Fast Provisioning Enhancement in vCloud Director 5.5

Fast provisioning was introduced with vCloud Director 1.5 and enables speeding up a cloning process when deploying vApps from catalog or copying VMs. It utilizes vSphere linked clones where the base image is not cloned, instead a delta disk is created to record changed blocks.

vCloud Director 5.1 enabled fast provisioning support of VAAI accelerated hardware clones with NFS arrays that offered this feature. I described in detail how the feature works with NetApp flex clones here. Where linked clones bring performance impact on reads due to the need of traversing the chain of delta disks to find the right block and also due to problem that the delta disk is not properly aligned, hardware clones (depending on storage array implementation) might have no such performance impact.

One of the main characteristic of linked clones (vSphere native or hardware accelerated) is the need to have the base disk on the same datastore as the delta disks. vCloud Director placement engine always prefers to place the fast provisioned clone on the datastore with base image, however there might be situations when it is not possible. The datastore might be full (red threshold), the target VM should be placed to different storage profile (renamed to storage policy in 5.5), to a cluster that does not have access to the base image catalog or to a different vCenter Server. In such cases if the original VM was a catalog template, a shadow VM was fully cloned on the target datastore first and then linked clone was created.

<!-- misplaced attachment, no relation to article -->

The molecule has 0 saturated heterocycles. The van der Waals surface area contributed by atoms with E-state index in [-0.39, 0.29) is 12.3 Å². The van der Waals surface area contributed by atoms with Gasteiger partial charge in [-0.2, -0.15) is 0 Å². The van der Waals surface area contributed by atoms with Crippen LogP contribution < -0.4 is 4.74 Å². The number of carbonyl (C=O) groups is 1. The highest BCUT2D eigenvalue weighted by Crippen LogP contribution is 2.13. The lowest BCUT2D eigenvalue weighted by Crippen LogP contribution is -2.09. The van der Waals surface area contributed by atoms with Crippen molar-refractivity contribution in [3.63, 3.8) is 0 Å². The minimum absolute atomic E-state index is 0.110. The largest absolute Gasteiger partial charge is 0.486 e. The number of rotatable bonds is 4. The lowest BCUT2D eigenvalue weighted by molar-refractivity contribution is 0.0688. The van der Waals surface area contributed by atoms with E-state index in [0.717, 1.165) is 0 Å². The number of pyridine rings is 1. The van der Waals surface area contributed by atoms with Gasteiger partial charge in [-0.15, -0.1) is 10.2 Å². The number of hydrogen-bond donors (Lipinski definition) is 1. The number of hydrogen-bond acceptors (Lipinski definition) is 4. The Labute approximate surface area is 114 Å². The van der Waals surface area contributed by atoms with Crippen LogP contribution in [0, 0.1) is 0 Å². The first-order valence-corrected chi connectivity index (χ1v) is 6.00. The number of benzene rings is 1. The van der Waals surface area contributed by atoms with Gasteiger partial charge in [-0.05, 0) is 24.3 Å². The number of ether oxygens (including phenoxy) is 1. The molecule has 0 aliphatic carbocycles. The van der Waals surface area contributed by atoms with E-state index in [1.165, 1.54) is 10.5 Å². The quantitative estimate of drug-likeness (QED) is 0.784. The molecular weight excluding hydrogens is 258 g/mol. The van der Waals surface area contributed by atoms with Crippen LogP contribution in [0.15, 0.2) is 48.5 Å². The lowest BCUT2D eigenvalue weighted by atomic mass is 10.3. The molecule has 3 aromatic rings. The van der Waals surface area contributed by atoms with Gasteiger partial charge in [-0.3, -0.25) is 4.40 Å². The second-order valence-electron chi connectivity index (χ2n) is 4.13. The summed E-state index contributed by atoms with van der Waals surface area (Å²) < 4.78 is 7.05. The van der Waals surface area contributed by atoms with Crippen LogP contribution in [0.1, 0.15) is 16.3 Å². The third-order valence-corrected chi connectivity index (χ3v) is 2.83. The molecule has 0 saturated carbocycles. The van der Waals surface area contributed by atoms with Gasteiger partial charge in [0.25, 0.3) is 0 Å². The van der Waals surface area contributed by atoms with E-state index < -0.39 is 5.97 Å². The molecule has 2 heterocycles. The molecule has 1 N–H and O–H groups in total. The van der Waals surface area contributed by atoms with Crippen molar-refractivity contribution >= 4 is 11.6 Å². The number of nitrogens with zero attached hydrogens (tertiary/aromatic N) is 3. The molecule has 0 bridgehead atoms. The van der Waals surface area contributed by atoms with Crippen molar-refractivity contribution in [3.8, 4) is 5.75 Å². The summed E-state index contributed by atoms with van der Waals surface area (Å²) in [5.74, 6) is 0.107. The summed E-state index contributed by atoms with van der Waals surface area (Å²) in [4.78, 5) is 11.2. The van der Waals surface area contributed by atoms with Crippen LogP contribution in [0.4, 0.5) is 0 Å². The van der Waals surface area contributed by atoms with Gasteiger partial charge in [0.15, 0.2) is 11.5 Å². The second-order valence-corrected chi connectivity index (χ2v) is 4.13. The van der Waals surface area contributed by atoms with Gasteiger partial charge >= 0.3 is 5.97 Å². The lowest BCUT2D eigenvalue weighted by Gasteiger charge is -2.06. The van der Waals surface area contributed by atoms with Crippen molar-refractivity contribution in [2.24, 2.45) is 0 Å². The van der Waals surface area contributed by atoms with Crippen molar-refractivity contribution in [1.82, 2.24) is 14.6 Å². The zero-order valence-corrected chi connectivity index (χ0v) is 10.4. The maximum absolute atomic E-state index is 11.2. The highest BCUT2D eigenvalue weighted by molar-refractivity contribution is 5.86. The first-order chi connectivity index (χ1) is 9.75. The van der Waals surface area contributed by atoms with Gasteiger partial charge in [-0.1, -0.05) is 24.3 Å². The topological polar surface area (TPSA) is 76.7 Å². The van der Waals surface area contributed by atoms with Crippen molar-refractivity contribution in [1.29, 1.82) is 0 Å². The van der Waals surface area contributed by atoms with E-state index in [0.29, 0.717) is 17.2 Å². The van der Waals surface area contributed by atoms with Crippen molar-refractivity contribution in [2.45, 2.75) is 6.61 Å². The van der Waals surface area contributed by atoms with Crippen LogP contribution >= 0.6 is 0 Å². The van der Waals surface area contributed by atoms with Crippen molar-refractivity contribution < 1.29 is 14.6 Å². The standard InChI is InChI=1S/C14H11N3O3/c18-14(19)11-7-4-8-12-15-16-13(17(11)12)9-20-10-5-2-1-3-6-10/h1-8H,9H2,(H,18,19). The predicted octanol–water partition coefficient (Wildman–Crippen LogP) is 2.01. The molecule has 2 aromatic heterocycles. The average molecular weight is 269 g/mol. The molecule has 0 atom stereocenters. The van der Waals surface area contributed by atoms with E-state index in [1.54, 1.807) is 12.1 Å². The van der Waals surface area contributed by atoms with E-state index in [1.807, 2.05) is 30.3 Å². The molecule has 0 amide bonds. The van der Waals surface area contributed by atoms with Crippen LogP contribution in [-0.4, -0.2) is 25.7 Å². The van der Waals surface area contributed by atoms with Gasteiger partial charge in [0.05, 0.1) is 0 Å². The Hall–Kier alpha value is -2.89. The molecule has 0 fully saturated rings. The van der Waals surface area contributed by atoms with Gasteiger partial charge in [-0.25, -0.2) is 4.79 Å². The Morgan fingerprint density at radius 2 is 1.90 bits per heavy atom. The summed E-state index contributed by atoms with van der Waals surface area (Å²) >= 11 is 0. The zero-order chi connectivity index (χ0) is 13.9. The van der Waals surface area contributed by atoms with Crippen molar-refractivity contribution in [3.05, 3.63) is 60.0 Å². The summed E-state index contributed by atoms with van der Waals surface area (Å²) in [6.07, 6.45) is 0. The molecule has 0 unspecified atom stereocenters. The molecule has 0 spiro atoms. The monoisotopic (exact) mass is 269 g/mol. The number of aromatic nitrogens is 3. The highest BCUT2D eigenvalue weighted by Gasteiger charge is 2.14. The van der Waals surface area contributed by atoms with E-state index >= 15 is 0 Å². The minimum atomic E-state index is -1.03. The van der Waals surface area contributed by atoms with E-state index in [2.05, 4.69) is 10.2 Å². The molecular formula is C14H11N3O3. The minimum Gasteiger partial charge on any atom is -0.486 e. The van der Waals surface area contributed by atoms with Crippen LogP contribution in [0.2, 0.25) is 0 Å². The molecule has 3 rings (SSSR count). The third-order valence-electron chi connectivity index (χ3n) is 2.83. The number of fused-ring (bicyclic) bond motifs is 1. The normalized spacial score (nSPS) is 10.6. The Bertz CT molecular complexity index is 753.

The problem with this approach is that where linked clone creation takes seconds, shadow VM creation could take minutes. This leads to inconsistent quality of service to the end-users. I have always recommended to service providers to ‘pre-warm’ datastores by manually forcing creation of shadow VMs for their catalog images. The good news is that now in vCloud Director 5.5 there is a hidden advanced config which will do this for you automatically.

Following entry must be added to the config table in vCloud Director database: valc.catalog.fastProvisioning=true. This can be accomplished with this SQL statement:

INSERT into [vcloud].[dbo].[config] (cat,name,value)
VALUES (‘vcloud’,’valc.catalog.fastProvisioning’,’true’);